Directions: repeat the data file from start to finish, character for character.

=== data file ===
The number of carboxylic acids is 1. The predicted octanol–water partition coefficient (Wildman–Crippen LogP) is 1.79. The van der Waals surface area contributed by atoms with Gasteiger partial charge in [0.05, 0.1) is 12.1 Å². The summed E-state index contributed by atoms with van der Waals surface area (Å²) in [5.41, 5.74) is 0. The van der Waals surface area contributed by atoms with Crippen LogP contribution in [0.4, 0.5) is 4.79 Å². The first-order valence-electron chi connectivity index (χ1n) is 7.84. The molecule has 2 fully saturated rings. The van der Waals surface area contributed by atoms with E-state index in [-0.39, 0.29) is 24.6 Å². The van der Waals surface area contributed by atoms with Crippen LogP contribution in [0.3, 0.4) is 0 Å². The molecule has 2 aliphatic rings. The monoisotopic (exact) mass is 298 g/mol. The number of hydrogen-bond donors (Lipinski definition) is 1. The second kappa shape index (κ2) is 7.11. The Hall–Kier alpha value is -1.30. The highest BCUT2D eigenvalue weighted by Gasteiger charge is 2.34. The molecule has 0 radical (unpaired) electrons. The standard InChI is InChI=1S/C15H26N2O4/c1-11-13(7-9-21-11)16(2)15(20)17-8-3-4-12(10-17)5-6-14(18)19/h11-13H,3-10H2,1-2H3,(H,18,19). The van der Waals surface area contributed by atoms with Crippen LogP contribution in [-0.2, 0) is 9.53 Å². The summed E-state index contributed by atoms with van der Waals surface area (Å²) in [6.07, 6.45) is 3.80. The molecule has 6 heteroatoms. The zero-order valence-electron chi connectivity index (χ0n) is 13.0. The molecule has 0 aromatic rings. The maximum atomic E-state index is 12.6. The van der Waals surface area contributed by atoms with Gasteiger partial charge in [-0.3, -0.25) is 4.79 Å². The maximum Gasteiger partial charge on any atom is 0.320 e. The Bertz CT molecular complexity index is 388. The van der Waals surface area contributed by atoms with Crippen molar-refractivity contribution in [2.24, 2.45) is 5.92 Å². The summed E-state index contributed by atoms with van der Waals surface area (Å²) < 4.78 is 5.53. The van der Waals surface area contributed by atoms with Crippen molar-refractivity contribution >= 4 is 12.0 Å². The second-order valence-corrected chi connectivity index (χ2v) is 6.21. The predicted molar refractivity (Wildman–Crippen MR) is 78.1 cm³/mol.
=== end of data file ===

The number of carboxylic acids is 1. The predicted octanol–water partition coefficient (Wildman–Crippen LogP) is 1.79. The van der Waals surface area contributed by atoms with Gasteiger partial charge in [0.05, 0.1) is 12.1 Å². The summed E-state index contributed by atoms with van der Waals surface area (Å²) in [5.41, 5.74) is 0. The van der Waals surface area contributed by atoms with Crippen LogP contribution in [0.4, 0.5) is 4.79 Å². The first-order valence-electron chi connectivity index (χ1n) is 7.84. The molecule has 2 fully saturated rings. The van der Waals surface area contributed by atoms with E-state index in [-0.39, 0.29) is 24.6 Å². The van der Waals surface area contributed by atoms with Crippen LogP contribution in [0.3, 0.4) is 0 Å². The molecule has 2 aliphatic rings. The monoisotopic (exact) mass is 298 g/mol. The number of hydrogen-bond donors (Lipinski definition) is 1. The second kappa shape index (κ2) is 7.11. The Hall–Kier alpha value is -1.30. The highest BCUT2D eigenvalue weighted by Gasteiger charge is 2.34. The molecule has 0 radical (unpaired) electrons. The standard InChI is InChI=1S/C15H26N2O4/c1-11-13(7-9-21-11)16(2)15(20)17-8-3-4-12(10-17)5-6-14(18)19/h11-13H,3-10H2,1-2H3,(H,18,19). The van der Waals surface area contributed by atoms with Crippen LogP contribution in [-0.2, 0) is 9.53 Å². The summed E-state index contributed by atoms with van der Waals surface area (Å²) in [6.07, 6.45) is 3.80. The molecule has 6 heteroatoms. The zero-order valence-electron chi connectivity index (χ0n) is 13.0. The molecule has 0 aromatic rings. The maximum atomic E-state index is 12.6. The van der Waals surface area contributed by atoms with Gasteiger partial charge in [-0.3, -0.25) is 4.79 Å². The maximum Gasteiger partial charge on any atom is 0.320 e. The Bertz CT molecular complexity index is 388. The van der Waals surface area contributed by atoms with Crippen molar-refractivity contribution in [2.24, 2.45) is 5.92 Å². The summed E-state index contributed by atoms with van der Waals surface area (Å²) < 4.78 is 5.53. The van der Waals surface area contributed by atoms with Crippen molar-refractivity contribution >= 4 is 12.0 Å². The second-order valence-corrected chi connectivity index (χ2v) is 6.21. The predicted molar refractivity (Wildman–Crippen MR) is 78.1 cm³/mol.